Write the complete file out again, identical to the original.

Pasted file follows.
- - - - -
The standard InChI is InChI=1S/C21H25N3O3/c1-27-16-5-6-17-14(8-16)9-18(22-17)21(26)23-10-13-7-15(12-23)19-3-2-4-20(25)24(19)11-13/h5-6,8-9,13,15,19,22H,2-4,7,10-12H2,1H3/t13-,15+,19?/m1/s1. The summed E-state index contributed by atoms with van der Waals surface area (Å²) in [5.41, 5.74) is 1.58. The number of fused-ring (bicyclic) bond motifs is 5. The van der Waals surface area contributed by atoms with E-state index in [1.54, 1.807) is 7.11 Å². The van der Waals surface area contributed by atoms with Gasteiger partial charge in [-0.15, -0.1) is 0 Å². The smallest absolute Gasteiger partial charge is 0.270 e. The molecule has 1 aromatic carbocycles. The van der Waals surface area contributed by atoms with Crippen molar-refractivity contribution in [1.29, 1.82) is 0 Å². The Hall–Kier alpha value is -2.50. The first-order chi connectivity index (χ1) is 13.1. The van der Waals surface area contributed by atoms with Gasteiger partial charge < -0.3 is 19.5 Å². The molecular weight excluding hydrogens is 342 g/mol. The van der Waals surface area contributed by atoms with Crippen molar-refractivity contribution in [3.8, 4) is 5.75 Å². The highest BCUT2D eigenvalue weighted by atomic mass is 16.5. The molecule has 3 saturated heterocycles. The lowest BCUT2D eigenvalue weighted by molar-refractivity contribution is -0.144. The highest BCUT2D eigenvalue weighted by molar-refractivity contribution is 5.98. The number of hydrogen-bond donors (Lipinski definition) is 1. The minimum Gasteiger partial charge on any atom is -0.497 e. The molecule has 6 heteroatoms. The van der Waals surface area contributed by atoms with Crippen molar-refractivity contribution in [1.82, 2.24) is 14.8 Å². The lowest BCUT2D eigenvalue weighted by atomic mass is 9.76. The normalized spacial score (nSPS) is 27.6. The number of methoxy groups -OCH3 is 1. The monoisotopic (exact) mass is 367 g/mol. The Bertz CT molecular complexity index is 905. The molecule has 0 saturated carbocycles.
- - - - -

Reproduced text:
The standard InChI is InChI=1S/C21H25N3O3/c1-27-16-5-6-17-14(8-16)9-18(22-17)21(26)23-10-13-7-15(12-23)19-3-2-4-20(25)24(19)11-13/h5-6,8-9,13,15,19,22H,2-4,7,10-12H2,1H3/t13-,15+,19?/m1/s1. The summed E-state index contributed by atoms with van der Waals surface area (Å²) in [5.41, 5.74) is 1.58. The number of fused-ring (bicyclic) bond motifs is 5. The van der Waals surface area contributed by atoms with E-state index in [1.54, 1.807) is 7.11 Å². The van der Waals surface area contributed by atoms with Gasteiger partial charge in [-0.15, -0.1) is 0 Å². The smallest absolute Gasteiger partial charge is 0.270 e. The molecule has 1 aromatic carbocycles. The van der Waals surface area contributed by atoms with Crippen molar-refractivity contribution in [1.29, 1.82) is 0 Å². The Hall–Kier alpha value is -2.50. The first-order chi connectivity index (χ1) is 13.1. The van der Waals surface area contributed by atoms with Gasteiger partial charge < -0.3 is 19.5 Å². The molecular weight excluding hydrogens is 342 g/mol. The van der Waals surface area contributed by atoms with Crippen molar-refractivity contribution in [3.8, 4) is 5.75 Å². The highest BCUT2D eigenvalue weighted by atomic mass is 16.5. The molecule has 3 saturated heterocycles. The lowest BCUT2D eigenvalue weighted by molar-refractivity contribution is -0.144. The highest BCUT2D eigenvalue weighted by molar-refractivity contribution is 5.98. The number of hydrogen-bond donors (Lipinski definition) is 1. The minimum Gasteiger partial charge on any atom is -0.497 e. The molecule has 6 heteroatoms. The van der Waals surface area contributed by atoms with Crippen molar-refractivity contribution in [1.82, 2.24) is 14.8 Å². The lowest BCUT2D eigenvalue weighted by atomic mass is 9.76. The normalized spacial score (nSPS) is 27.6. The number of methoxy groups -OCH3 is 1. The monoisotopic (exact) mass is 367 g/mol. The Bertz CT molecular complexity index is 905. The molecule has 0 saturated carbocycles.